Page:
Gordon Campbell | Parliament TV | Parliament Today | News Video | Crime | Employers | Housing | Immigration | Legal | Local Govt. | Maori | Welfare | Unions | Youth | Search

 


Court orders reparation in gambling society theft

Court orders reparation in gambling society theft

A former sports organisation treasurer who pleaded guilty to 14 charges of using a document for pecuniary advantage and one charge of false accounting has been ordered to pay $8000 in reparation at $100 per week.

Henry Joseph Mackie, 52, of Whangarei, was also sentenced to three months community detention and 200 hours community service when he appeared in the Whangarei District Court today.

Mackie was the treasurer of Te Hiku O Te Ika Maori Rugby Council Incorporated when he used false and altered documents to obtain gaming machine (pokie) grant funds from the New Zealand Community Trust, Pub Charity and the Oxford Sports Trust.

Te Hiku O Te Ika Maori Rugby Council (THOTI) is an amateur sports organisation which applied to the gaming Trusts in late 2010 and 2011 for grants of $45,000 to fund or part fund their annual regional and interregional rugby tournaments.

Mackie was responsible for providing quotes and invoices to support the grant applications as well as paying the bills related to the tournaments.

He was charged with using his scanner, computer and printer to alter genuine quotes and reproduce receipts, invoices and bank statements with intent to deceive.

The caregiver and sickness beneficiary told Internal Affairs he had acted alone and the Board of THOTI had no knowledge of what he had done.

Gambling Compliance Director Debbie Despard said the Department works to ensure that gambling in New Zealand is safe, fair, well regulated and that proceeds generated through the 'pokies' benefit the community.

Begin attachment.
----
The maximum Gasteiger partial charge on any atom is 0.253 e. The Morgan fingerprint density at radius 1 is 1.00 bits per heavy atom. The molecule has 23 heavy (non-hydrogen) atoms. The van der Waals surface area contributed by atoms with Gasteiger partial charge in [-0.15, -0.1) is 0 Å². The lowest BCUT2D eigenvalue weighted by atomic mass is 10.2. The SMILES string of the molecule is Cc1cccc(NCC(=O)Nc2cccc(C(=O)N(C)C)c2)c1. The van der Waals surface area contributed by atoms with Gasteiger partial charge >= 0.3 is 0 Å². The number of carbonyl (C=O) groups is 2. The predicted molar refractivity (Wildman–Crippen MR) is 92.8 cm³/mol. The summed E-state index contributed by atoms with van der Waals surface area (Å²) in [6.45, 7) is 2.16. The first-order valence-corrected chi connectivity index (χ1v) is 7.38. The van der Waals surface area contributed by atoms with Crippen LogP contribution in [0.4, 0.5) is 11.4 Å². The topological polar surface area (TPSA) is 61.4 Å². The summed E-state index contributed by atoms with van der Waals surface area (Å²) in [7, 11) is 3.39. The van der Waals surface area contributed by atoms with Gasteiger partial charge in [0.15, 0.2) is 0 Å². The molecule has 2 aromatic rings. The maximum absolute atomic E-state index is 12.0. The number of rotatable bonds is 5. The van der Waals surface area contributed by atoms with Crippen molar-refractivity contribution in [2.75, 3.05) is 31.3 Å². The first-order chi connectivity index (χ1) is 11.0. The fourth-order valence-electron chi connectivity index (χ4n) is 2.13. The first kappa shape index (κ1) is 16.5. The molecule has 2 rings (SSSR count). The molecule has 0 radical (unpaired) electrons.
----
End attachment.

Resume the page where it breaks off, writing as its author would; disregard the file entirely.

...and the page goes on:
“We electronically track and monitor all gaming machine operations in pubs and clubs to ensure the accurate accounting of money and the integrity of games. We audit gaming machine societies and also have a team of gambling inspectors and investigators who work to ensure that gaming machine proceeds are properly accounted for. The proper accounting includes ensuring that grants approved are genuine, and end up with real deserving community and sporting groups. So far this year there have been six prosecutions involving the misuse of gaming machine proceeds.”


ENDS

© Scoop Media

 
 
 
 
 
Parliament Headlines | Politics Headlines | Regional Headlines

Gordon Campbell:
On The Inadequate Response To Sexual Violence Prevention

On combatting sexual violence, the government has finally begun to undo some of the problems that were of its own making. Early in March, ACC launched the Integrated Services for Sensitive Claims scheme – a package aimed at improving the attitudes of ACC staff towards sexual violence victims, and offering them more substantive support.

Hopefully, this will help to reverse the damage done with the insensitive, punitive ACC policy put in place by the incoming Key government in 2009, which in some parts of New Zealand, saw 90 per cent of sexual violence victims being turned away by ACC. More>>

 

PARLIAMENT TODAY:

"To Help Families Get Ahead": April 1 Changes Kick In